Definitions of geometry

• Geometry is the study of curvature (Atiyah's video talk on Geometry in 2, 3 and 4 dimensions. Intrinsic and extrinsic curvature. Sphere has constant curvature. Sphere - positive - genus 0. Torus (cylinder) - zero curvature - genus 1. Higher genus - negative curvature.
• 2 dimensions - Scalar curvature R
• 3 dimensions - Ricci curvature Rij
• 4 dimensions - Riemann curvature Rijk
• Geometry in even and odd dimensions is very different (real and complexes). Boundary of n has dimension n-1. Icosahedron is the fake sphere in 3-dimensions and it is related to nonsolvability of the quintic and to the Poincare conjecture. Icosahedron would be in A5 but reality is given by A4 and so A5 is insolvable!
• Wikipedia defines geometry as "concerned with questions of shape, size, relative position of figures, and the properties of space".
• MathWorld defines geometry as "the study of figures in a space of a given number of dimensions and of a given type", and formally, as "a complete locally homogeneous Riemannian manifold".
• nLab seems to define it as part of an Isbell duality between geometry (presheaves) and algebra (copresheaves) where presheaves (contravariant functors C->Set) and copresheaves (functors on C) are identified with each other and thus glued together (for some category C).
• At its roots, geometry consists of a notion of congruence between different objects in a space. In the late 19th century, notions of congruence were typically supplied by the action of a Lie group on space. Lie groups generally act quite rigidly, and so a Cartan geometry is a generalization of this notion of congruence to allow for curvature to be present. The flat Cartan geometries — those with zero curvature — are locally equivalent to homogeneous spaces, hence geometries in the sense of Klein.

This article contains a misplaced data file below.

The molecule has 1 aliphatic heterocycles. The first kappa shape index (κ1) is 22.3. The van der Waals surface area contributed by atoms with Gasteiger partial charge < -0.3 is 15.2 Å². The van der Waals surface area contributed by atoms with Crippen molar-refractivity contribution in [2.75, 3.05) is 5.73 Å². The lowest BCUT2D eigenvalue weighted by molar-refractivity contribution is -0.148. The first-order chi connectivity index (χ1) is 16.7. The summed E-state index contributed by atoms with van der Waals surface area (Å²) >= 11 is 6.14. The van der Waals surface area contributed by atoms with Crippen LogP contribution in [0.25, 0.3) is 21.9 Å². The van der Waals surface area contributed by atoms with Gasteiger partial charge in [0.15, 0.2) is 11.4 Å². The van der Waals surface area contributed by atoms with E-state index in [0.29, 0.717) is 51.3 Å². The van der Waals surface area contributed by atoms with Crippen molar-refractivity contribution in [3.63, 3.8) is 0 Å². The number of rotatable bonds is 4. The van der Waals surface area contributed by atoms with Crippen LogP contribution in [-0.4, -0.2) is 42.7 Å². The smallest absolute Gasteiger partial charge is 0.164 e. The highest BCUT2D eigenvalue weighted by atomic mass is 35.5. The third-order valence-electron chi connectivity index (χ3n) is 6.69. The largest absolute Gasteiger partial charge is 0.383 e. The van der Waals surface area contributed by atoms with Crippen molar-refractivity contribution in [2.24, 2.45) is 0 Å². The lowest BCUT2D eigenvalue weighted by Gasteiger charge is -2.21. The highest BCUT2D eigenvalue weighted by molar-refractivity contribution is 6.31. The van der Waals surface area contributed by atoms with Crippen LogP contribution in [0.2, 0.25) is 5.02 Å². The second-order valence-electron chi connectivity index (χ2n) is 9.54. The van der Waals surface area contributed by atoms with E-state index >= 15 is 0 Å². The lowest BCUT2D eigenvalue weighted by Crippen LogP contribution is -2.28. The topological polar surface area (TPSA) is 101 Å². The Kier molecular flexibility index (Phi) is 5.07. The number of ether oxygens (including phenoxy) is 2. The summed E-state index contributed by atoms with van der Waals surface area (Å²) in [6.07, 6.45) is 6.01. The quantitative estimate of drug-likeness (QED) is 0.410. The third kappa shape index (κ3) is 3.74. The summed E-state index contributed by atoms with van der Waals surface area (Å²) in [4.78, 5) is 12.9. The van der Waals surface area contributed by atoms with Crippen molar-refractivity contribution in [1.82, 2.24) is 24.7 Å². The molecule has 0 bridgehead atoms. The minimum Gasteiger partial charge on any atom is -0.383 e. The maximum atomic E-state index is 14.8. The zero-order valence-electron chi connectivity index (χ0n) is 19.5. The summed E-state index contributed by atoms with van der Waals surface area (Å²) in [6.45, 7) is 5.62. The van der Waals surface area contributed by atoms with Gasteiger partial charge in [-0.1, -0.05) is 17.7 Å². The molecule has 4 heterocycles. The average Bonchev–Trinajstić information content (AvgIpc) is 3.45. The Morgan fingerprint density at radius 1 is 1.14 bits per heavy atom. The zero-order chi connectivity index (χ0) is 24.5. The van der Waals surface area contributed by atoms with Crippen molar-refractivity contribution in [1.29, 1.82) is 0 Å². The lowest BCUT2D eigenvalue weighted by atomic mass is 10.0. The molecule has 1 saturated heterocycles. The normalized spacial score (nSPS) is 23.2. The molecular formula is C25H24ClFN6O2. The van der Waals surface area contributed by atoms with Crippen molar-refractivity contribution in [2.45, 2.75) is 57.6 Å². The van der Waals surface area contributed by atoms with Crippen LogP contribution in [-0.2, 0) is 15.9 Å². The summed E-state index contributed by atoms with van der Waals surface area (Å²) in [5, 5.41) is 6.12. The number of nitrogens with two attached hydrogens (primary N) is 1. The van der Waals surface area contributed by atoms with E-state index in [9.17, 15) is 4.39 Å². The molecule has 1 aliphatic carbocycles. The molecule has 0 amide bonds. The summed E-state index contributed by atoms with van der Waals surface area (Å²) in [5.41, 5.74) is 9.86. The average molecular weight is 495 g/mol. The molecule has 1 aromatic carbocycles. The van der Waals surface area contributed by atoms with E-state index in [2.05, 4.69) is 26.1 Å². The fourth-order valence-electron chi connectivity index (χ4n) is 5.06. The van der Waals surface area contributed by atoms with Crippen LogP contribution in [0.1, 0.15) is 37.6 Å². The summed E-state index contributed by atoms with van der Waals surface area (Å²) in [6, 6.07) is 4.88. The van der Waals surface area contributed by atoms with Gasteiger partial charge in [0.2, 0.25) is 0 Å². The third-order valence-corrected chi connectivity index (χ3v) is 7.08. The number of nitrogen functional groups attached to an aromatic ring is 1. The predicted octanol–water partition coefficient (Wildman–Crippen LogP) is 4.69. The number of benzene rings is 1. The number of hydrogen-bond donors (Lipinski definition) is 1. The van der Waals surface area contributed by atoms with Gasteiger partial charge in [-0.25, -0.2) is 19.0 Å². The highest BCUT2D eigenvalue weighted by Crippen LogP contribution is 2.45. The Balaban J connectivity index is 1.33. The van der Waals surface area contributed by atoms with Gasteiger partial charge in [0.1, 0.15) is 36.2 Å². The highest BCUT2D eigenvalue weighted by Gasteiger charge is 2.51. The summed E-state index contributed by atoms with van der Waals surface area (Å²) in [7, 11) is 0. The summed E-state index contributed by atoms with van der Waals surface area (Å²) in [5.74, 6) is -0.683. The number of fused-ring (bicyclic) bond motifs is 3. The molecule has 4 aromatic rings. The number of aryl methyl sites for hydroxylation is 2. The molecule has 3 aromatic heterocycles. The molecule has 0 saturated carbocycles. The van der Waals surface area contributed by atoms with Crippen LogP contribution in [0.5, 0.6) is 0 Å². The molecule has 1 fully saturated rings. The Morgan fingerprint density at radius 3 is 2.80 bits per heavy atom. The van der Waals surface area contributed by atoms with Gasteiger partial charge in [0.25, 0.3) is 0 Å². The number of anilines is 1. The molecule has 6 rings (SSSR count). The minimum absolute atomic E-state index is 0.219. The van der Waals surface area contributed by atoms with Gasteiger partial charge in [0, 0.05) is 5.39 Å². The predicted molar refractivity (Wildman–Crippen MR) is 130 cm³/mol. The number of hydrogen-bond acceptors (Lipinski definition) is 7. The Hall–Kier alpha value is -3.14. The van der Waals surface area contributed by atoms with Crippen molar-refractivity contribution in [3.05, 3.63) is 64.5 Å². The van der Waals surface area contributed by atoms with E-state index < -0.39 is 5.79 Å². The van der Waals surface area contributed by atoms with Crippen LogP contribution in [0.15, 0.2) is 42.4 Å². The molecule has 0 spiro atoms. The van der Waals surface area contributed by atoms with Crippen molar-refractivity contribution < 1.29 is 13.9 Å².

• Algebraic geometry is the study of spaces of solutions to algebraic equations.

Geometry challenges

• Dimension 3: relate Jones quantum invariants (knots, any manifold) with Perlman-Thurston.
• Dimension 4: understand the structure of simply-connected 4-manifolds and the relation to physics.
• Atiyah speculation: Space + Circle = 4 dimensions (Riemannian). Donaldson theory -> geometric models of matter? Signature of 4-manifold = electric charge. Second Betti number = number of protons + neutrons.

Construction of the continuum

• Start with 0 dimension: a point. Every point is the same point. Then consider embedding a point in 1 dimension. The point does not yet distinguish between the two sides because there is no orientation. A distinction comes with the arisal of a second point. But whether the second point distinguishes the two sides depends on global knowledge. So there must be a third point. This is the relationship between "persons": I, You, Other. Either the dimension is a closed curve or it is an open line. This is "global knowledge". So there is the distinction between local knowledge and global knowledge. But basically geometry is a construction of the continuum, either locally or globally. The construction takes place through infinite sequences, through completion. This completion is not relevant for all constructions.

A System of Geometries

Ideas

• Each kind of geometry is based on a different tool set for constructions, on different symmetries, and on a different relationship between zero and infinity. And a different way of relating two dimensions.
• Each geometry is the action of a monoid, thus a language. But that monoid may contain an inverse, which distinguishes the projective geometry from the affine geometry.
• In a free monoid the theorems are equations and they are determined by what can be done with associativity. This is first order logic. A second order logic or higher order logic would be given by what can be expressed, for example, by counting various possibilities.